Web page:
Transcribing pieces for different instrumentation is a practice that extends far back into music history; it is sometimes met with opposition by purists. There are some transcriptions, however, that have become such a traditional part of an instrument's repertoire that it's almost hard to remember that they are, in fact, transcriptions from some other instrument. Something Borrowed, an album by cellist Jonathan Aasgaard and pianist Ian Buckle, predominantly features works such as these -- Fauré's Après un rêve, Rachmaninov's Vocalise, Chopin's C sharp minor Nocturne, and Ravel's Pièce en forme de Habanera -- works that cellists have clearly made their own. Aasgaard includes other crowd pleasers like Rimsky-Korsakov's nimble Flight of the Bumble Bee and Pablo de Sarasate's virtuosic Zigeunerweisen. Buckle throws his hat in the ring with his own transcription of 3 Songs of Roger Quilter. While the repertoire itself is completely enjoyable, there's still something lacking in this album. Aasgaard's playing is technically quite solid (apart from a few intonation blemishes), but there's little variety or excitement in his approach to his selections despite the disparate repertoire. Zigeunerweisen is played with a total lack of the fiery panache that brings people to their feet; the Habanera is very straight-laced and rigid. Safe, risk-free playing of these virtuoso show pieces quickly becomes uninteresting and it's very easy to completely tune out what's happening. With so much technical mastery of his instrument, it's a shame Aasgaard doesn't also bring a bit more musical vitality and variety to his listeners.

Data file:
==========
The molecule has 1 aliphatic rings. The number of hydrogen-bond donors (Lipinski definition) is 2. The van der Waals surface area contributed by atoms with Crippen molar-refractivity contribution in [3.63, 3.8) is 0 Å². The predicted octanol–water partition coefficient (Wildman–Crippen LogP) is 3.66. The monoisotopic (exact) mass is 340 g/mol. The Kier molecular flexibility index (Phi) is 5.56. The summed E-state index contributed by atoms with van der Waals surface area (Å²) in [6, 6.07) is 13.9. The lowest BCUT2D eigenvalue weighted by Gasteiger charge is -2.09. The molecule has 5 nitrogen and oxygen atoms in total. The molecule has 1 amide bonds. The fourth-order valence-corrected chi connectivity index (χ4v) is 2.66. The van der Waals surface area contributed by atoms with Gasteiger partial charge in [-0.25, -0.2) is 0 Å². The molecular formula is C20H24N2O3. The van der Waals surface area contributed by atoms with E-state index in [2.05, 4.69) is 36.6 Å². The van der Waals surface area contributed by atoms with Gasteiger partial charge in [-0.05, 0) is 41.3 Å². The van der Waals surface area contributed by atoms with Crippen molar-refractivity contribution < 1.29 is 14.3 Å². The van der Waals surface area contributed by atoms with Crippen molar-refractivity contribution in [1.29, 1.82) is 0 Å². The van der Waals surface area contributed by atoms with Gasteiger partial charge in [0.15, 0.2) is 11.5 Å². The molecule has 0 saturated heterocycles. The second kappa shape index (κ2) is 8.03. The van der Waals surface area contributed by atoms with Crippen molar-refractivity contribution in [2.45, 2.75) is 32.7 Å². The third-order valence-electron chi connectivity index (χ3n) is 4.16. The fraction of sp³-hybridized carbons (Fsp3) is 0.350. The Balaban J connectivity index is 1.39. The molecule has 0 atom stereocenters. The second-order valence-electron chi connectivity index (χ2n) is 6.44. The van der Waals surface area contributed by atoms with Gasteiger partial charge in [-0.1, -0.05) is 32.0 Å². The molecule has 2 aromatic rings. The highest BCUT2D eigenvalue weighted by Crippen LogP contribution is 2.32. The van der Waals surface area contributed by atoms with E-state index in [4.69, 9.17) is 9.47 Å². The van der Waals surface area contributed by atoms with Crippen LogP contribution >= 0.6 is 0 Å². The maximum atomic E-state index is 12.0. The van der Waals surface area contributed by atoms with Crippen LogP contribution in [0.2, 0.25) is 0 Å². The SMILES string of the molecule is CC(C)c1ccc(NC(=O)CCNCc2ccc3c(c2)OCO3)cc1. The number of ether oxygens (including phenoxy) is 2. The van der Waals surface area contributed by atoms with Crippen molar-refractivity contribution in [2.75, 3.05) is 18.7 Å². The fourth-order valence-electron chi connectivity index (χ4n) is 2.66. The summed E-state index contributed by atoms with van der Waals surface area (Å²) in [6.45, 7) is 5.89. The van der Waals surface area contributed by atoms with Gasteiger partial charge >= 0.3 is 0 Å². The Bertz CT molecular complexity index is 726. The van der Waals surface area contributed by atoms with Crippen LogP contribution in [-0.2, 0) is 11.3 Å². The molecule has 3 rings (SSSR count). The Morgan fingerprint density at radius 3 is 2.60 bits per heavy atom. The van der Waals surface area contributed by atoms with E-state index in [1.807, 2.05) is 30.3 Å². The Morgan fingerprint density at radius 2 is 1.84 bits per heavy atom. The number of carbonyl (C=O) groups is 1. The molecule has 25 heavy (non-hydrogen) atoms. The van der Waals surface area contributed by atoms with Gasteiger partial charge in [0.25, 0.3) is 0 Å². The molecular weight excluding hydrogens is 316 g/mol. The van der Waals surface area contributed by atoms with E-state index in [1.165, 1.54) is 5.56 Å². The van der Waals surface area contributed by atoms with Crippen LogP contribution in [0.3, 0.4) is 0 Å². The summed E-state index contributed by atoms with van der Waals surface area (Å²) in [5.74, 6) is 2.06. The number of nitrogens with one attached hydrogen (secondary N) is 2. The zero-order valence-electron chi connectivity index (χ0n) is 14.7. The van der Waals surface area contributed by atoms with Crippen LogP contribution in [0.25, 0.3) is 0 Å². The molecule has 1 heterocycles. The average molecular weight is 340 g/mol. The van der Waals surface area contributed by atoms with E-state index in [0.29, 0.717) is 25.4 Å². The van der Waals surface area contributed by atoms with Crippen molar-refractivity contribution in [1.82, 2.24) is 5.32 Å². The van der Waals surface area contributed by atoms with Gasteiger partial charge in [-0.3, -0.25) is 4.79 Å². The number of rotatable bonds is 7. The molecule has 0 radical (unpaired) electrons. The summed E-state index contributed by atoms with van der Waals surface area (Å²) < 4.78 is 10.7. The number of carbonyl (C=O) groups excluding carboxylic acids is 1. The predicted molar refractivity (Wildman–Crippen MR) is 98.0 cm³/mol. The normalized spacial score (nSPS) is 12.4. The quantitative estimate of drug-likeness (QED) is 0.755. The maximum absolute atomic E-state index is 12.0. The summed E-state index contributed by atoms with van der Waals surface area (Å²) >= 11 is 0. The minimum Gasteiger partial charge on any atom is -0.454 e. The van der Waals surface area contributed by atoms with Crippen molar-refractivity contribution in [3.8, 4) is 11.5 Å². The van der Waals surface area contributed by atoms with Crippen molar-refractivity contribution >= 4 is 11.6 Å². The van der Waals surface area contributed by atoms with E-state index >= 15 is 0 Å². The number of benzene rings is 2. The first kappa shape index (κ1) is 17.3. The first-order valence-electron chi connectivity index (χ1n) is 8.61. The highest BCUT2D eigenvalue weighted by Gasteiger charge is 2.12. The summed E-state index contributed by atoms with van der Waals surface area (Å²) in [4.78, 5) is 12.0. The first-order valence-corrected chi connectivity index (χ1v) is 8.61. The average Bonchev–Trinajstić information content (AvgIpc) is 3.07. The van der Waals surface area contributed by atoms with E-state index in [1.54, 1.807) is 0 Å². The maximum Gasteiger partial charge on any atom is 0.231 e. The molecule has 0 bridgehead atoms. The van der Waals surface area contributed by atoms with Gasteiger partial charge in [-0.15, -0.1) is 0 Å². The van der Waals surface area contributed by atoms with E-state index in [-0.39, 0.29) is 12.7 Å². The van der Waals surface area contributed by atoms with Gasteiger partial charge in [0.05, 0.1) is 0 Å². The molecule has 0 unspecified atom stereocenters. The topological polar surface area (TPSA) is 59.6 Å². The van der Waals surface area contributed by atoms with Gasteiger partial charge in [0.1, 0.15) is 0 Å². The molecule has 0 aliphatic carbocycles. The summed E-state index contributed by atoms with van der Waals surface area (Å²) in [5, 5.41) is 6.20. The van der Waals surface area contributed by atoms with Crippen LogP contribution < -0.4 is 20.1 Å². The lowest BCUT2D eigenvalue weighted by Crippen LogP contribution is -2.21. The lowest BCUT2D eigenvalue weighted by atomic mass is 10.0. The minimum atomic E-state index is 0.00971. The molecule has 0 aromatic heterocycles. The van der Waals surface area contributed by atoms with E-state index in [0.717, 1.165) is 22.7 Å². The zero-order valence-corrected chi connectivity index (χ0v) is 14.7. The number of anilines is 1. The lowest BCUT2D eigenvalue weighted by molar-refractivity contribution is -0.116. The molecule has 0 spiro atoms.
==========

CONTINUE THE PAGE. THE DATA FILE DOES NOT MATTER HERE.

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AllMusic Review by Mike D. Brownell
|The Limpid Stream, Op. 39|
|Freu dich sehr, O meine Seele, BWV 743|